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PHI in e-mail

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We have experienced several business associates (BAs) sending PHI through unencrypted e-mail. These events range from text in the body of the mail to spread sheets and PDF with volumes of PHI.

The information was sent to the appropriate recipient, but I am concerned that this puts PHI at risk since it was unencrypted.  In the past we have use the “postcard” analogy to say all PHI needs to be encrypted when in transit.

Do others consider this a breach?

David Woodcock

Categories : Provider Posts


  1. Frank Ruelas says:


    Looking at the description and making the assumption that the PHI being emailed is being disclosed appropriate, in other words the applicable authorizations are in place if needed, I can’t see how this would be a breach.

    Advancing your question further, if the email was received by a non recipient, the question of a breach would need to be answered after evaluating the situation to see if the disclosure could result in financial, reputational, or other harm to the individual.


  2. Megan Sopher says:

    Hi David,

    I do not think that scenario would meet the definition of a breach if the e-mail reached the intended recipient and there was no unauthorized interception of the message while it was in transit. However, I do think the practice is risky. If your business associate accidentally selected the incorrect recipient or typed the email address wrong you could have a breach on your hands.

    We set up secure connections with our vendors or request that they use encryption when they send PHI to us via e-mail. Also, our internal policy is that we do not send PHI to external e-mail address either without appropriate encryption.

    – Megan

  3. Jacque Cole says:

    I totally agree with Megan. The use of non-encryption or secured weblink is a risky practice. It is not showing your diligence in the ‘attempt to secure PHI’. I put attempt in quotes because the reality is that we are attempting. If a hacker wants to get your information, they eventually will no matter what you do….the nature of the beast.

    The other thing is to make sure you are following your internal policy. If the person sending the email is not following internal policy, then education and reporting to your Privacy/Security Officer would be necessary. And it would then be a breach based on your internal policy compliance.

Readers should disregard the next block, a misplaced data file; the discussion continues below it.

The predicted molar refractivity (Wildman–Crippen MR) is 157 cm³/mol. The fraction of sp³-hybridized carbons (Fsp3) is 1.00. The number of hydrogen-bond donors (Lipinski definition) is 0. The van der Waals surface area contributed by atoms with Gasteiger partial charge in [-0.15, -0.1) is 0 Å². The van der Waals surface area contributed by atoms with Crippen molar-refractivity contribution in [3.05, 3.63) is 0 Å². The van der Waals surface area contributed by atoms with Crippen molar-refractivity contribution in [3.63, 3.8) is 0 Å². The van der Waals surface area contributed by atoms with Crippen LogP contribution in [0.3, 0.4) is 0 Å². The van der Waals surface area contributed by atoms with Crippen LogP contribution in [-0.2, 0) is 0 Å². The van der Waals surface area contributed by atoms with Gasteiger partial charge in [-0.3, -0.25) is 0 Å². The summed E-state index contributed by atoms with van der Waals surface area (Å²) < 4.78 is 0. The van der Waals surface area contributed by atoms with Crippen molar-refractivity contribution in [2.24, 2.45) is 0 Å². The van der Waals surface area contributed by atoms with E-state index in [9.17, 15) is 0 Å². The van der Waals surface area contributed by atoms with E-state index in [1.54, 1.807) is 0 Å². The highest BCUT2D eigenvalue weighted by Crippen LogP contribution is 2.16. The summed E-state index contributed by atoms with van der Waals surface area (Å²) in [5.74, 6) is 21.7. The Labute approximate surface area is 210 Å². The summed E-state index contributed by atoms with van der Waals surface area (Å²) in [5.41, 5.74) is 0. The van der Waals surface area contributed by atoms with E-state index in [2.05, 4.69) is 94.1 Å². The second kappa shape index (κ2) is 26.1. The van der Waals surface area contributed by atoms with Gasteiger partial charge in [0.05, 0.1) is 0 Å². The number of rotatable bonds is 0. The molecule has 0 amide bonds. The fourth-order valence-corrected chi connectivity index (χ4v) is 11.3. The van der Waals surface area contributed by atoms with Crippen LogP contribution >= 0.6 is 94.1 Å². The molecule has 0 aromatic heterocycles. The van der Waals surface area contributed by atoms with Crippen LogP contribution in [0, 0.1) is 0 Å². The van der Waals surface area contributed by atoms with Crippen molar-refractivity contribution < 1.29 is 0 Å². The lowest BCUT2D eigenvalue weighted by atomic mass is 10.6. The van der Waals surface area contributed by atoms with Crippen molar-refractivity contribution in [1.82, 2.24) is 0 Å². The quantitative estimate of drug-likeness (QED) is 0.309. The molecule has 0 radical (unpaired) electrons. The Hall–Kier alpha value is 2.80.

4. Adam Bullock says:

    Hi David,

    We just had a recent question, and I’ll provide the same link:


    What does this answer say? If deemed an appropriate safeguard, than email encryption should be used.

    It can also be a good idea to give that feeling of safety and security to your clients. With that said, do your research and make sure you select an email encryption service that:

    1) Is easy to use.
    2) Requires no hardware/software to download.

    – Adam

  5. John King says:

    While not a breach if the email reaches the intended recipient, the practice is a violation of HITECH intent to secure PHI in transit. One missed key stroke and you most likely have a breach. How would you know for sure? That is the point. Your internal policies and procedures should reflect that no PHI is transmitted in the email body and that attachments are encrypted. You’ll rest easier and demonstrate that your intent was to be secure, a win-win.

  6. Frank Ruelas says:


    Let’s be clear. The practice of sending an email that contains unencryped PHI is not a breach of HITECH Act’s intent to secure PHI in transit.

    If you believe so, please provide more info as this is certainly not anywhere within the HITECH Act text.

    Understand I am not challenging your logic or statement but just making sure that we are all using the same body of work to formulate our responses. Now if your interpretation is that this practice would be a violation, so be it as this would be your opinion which I totally accept and respect. Whether I agree or not is another matter.

    Many thanks,

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